Pennsylvania's too-close-to-call U.S. Senate race came down to the candidates' closing pitches to voters Saturday in Philadelphia's critical suburbs, with Democrat Katie McGinty piggybacking on events with her party's presidential headliners and Republican incumbent Pat Toomey tailoring different messages to undecided voters and the GOP faithful.
Toomey sprinted across the region, making his pitch at Republican gatherings and tying McGinty to the "absolutely devastating" economic policies of President Barack Obama and his would-be Democratic successor, Hillary Clinton, as well as Clinton's controversial use of a private email system while secretary of state.
"Folks, kind of a lot at stake," Toomey told a crowd of about 80 party faithful at a Veterans of Foreign Wars post in West Chester, 25 miles west of Philadelphia. "The entire elected government of our country, the Supreme Court, whether we're going to have the kind of security that we all deserve, the economic growth that we're capable of, or whether we're going to continue with this tawdry corruption that we've seen too much in Washington. All of this is on the ballot, it's all at stake."
The race could help determine control of the Senate as the GOP struggles to hold its 54-46 majority, prompting Toomey's warning that a McGinty victory would lift Democrats into the Senate majority, where they would allow Clinton to "rule by executive fiat."
Later, McGinty warmed up a crowd of hundreds waiting to see Vice President Joe Biden in a Bristol school gymnasium in 15 miles north of Philadelphia. Better schools, preventing "Wall Street" Toomey from handing Social Security to investment banks and getting illegal guns off the street also will be on the ballot, McGinty said.
"But there's something bigger on the ballot, too," McGinty said, turning her criticism to Republican presidential nominee Donald Trump. "The soul and spirit of this country is on the ballot Nov. 8. ... Human decency is on the ballot Nov. 8."
She went on to attack Toomey's middle-of-the-road stance on Trump, a point she has tried to make a high-profile campaign issue. Toomey has criticized Trump as "badly flawed" and refused to endorse, campaign with or say whether he will vote for Trump, but Toomey has not disavowed Trump, as have some Republican senators.
"In the midst of all of this, where's our man Pat Toomey? Anybody see him?" McGinty said. "He says he has some differences with the Donald. Differences? My, isn't that dainty and delicate. Here's what we know. In politics, the test of leadership and courage and character is doing the right thing, even if it costs you a few votes. Pat Toomey has failed the test."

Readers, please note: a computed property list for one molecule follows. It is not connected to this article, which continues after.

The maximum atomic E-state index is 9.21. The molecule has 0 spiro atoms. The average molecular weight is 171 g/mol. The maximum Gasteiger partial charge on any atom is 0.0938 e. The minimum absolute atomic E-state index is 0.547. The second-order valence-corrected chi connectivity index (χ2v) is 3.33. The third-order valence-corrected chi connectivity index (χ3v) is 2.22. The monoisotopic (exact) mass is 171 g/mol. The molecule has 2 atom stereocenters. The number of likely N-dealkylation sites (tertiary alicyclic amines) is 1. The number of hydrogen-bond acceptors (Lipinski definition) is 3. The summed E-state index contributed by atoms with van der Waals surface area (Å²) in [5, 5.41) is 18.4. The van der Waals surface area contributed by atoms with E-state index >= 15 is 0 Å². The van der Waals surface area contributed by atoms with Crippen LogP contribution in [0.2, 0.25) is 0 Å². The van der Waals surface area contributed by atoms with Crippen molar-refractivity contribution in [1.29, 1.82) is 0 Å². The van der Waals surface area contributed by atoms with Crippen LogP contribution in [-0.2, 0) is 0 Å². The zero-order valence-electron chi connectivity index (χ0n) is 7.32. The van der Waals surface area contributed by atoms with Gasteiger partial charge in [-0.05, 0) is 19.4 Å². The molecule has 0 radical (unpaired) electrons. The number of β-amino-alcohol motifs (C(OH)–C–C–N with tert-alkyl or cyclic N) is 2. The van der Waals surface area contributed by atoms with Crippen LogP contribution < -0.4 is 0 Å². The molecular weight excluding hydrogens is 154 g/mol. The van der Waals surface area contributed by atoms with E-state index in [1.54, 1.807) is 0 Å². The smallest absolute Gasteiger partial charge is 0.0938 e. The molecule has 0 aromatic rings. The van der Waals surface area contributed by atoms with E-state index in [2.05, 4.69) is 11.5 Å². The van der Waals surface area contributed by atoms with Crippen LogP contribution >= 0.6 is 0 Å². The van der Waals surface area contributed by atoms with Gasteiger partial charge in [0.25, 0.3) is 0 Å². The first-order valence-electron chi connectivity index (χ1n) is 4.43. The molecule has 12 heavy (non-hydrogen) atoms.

McGinty, who served in Bill Clinton's White House and was recruited to run by national Democrats, has endorsed Clinton and campaigned with her across Democratic-leaning Pennsylvania while staying silent on Clinton's controversies.
Toomey's 10-minute speech on economic and security policy in West Chester was starkly different than the message he is broadcasting on TV in the Philadelphia area, where he is playing up bipartisan credentials. In an illustration of the tightrope Toomey is walking, he is even turning to Obama for help, featuring the president in an ad praising Toomey in 2013 for working with Democrats on legislation to expand background checks on firearms purchases.
Toomey did not mention gun control in his speech. He also did not mention Trump. Asked afterward about his closing strategy to persuade undecided voters, Toomey called McGinty a "rubber stamp" for Clinton.
"I think Pennsylvanians want an independent voice who's going to stand up to bad ideas from either president from any party," Toomey said. "And I think I've demonstrated a track record of working across the aisle and getting things done for Pennsylvania."
Toomey, who compiled among Congress' most conservative voting records, is one of the Senate's most endangered incumbents, and bolstering his moderate credentials could be crucial to winning the swing voters from whom he'll likely need strong support to beat McGinty.
McGinty entered the race little-known among voters and has relied heavily on rallies headlined by high-profile Democrats swarming to the presidential battleground state. Also critical for McGinty's fortunes will be a heavy turnout in Pennsylvania's largest city, the Democratic bastion of Philadelphia.
Polls show Clinton ahead of Trump by a narrowing, single-digit percentage-point lead in a state that has not backed a Republican for president since 1988.